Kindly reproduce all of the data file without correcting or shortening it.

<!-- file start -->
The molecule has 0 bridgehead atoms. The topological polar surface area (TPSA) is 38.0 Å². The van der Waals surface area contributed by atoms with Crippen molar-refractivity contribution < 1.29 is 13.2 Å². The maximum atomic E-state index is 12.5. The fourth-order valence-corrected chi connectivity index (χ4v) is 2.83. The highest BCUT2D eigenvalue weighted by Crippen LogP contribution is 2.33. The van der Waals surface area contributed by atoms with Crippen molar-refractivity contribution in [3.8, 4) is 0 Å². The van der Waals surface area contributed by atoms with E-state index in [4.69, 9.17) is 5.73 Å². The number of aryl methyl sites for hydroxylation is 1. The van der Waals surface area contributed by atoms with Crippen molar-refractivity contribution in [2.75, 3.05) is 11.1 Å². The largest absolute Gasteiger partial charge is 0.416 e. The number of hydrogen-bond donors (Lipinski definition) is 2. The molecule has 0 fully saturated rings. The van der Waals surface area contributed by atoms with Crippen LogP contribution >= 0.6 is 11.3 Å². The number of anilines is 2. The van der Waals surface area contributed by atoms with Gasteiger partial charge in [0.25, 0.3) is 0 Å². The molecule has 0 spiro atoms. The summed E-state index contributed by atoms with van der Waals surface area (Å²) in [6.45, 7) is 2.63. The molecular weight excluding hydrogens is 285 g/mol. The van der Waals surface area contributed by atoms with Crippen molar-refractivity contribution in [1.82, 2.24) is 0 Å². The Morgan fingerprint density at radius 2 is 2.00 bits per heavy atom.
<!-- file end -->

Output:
The molecule has 0 bridgehead atoms. The topological polar surface area (TPSA) is 38.0 Å². The van der Waals surface area contributed by atoms with Crippen molar-refractivity contribution < 1.29 is 13.2 Å². The maximum atomic E-state index is 12.5. The fourth-order valence-corrected chi connectivity index (χ4v) is 2.83. The highest BCUT2D eigenvalue weighted by Crippen LogP contribution is 2.33. The van der Waals surface area contributed by atoms with Crippen molar-refractivity contribution in [3.8, 4) is 0 Å². The van der Waals surface area contributed by atoms with E-state index in [4.69, 9.17) is 5.73 Å². The number of aryl methyl sites for hydroxylation is 1. The van der Waals surface area contributed by atoms with Crippen molar-refractivity contribution in [2.75, 3.05) is 11.1 Å². The largest absolute Gasteiger partial charge is 0.416 e. The number of hydrogen-bond donors (Lipinski definition) is 2. The molecule has 0 fully saturated rings. The van der Waals surface area contributed by atoms with Crippen LogP contribution >= 0.6 is 11.3 Å². The number of anilines is 2. The van der Waals surface area contributed by atoms with Gasteiger partial charge in [0.25, 0.3) is 0 Å². The molecule has 0 spiro atoms. The summed E-state index contributed by atoms with van der Waals surface area (Å²) in [6.45, 7) is 2.63. The molecular weight excluding hydrogens is 285 g/mol. The van der Waals surface area contributed by atoms with Crippen molar-refractivity contribution in [1.82, 2.24) is 0 Å². The Morgan fingerprint density at radius 2 is 2.00 bits per heavy atom.